9. Unusual street food. Different areas offer different types of stalls – if you spot something you’d like to try grab it while you can because you might not come across it again. Some of the more interesting ones we saw were hotdogs plastered in crinkle cut chips, spiral crisps and pastries filled with soft serve icecream.
  10. Demilitarised Zone half day trip. A variety of companies offer tours to the DMZ, we just picked one at the tourist information office. It’s quite a sobering experience. It’s actually very touristy and the whole idea that people are profiting from visitors going to see it is quite surreal, but I definitely recommend it. Some companies offer full day trips that also include a visit to the Joint Security Area on the actual border at Panmunjom but you’ll need to book one of those at least four days in advance and submit a copy of your passport – there’s also a very strict dress code.

Seoul tip: some of the metro subway stop names are very similar, make sure you’re heading towards the right one!

Seoul skyline at night


We chose to stay in Daejeon because it was close to Songnisan National Park and a nice halfway point between Seoul and Busan. The park was particularly beautiful when we visited as the autumn leaves were out in full colour. There are different hiking routes available and they are pretty serious hikes – I may have scoffed at the people with hiking poles when we started out but I’m sure they were laughing at us later on when it got tougher. Just inside the park entrance you can also visit a 7th century Buddhist temple complex called Beopjusa. Its features include an impressive 33 metre tall golden plated bronze statue of Buddha and Palsangjeon, one of the only two wooden pagodas left in South Korea.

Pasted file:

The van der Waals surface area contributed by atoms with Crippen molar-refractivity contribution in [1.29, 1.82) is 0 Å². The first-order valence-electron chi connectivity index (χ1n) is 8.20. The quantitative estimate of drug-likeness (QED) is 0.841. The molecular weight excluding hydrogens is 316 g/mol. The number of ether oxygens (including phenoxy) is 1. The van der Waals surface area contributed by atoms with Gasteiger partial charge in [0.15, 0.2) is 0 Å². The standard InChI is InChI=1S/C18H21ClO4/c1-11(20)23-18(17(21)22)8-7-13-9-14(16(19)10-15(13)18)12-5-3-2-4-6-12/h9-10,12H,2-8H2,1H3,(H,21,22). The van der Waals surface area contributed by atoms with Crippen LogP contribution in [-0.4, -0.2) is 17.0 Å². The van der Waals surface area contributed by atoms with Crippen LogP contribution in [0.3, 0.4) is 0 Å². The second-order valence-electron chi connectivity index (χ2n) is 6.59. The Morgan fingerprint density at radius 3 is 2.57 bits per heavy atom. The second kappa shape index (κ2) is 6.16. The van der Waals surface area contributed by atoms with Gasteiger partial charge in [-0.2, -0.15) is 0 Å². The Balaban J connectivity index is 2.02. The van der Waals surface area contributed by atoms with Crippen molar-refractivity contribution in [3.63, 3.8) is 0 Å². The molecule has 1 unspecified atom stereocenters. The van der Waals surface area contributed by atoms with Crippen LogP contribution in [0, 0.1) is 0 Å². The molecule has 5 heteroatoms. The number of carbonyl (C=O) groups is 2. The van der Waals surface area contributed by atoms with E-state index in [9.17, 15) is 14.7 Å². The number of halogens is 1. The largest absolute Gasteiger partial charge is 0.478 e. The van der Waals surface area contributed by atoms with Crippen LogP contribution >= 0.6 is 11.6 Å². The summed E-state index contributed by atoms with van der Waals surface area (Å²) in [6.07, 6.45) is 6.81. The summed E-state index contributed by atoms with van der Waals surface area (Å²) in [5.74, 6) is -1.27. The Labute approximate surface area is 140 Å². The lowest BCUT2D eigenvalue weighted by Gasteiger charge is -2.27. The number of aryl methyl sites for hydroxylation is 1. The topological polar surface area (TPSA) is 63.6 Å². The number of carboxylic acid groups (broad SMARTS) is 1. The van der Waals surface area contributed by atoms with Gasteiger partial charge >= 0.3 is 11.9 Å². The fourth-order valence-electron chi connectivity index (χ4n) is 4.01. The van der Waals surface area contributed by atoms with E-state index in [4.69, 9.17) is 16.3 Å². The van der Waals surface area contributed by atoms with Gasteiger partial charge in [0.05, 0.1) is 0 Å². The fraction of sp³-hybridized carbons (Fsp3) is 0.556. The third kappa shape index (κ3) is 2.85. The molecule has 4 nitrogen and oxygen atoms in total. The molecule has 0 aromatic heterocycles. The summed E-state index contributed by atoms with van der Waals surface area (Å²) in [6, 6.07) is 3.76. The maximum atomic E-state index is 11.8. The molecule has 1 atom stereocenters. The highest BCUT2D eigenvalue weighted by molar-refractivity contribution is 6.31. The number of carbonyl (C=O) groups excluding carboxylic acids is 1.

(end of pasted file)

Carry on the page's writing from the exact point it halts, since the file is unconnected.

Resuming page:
Little stone cairns at Songnisan


With not even a full day in Busan we barely scratched the surface of what there is to do and see. The main thing we did manage to fit in was to visit Jagalchi Fish Market, which I highly recommend. There are three different fish markets in the area: dried, fresh and live. The live fish section is on the first floor of a multi story building and is as fascinating as (if not even more so) than an actual aquarium. We have no idea what half the things in there were! They had mussels ten times the size of normal mussels, strange fat worm like-like things, tanks stuffed full of octopus, striped fish, flat fish, squid that would have jumped out of their containers onto the floor if there wasn’t a clear lid keeping them in, and more besides. You can eat many of these things as super fresh sashimi on the second floor (even the strange fat worms).

Jagalchi Fish Market, Busan

[more photos]

How to travel from China to South Korea by ferry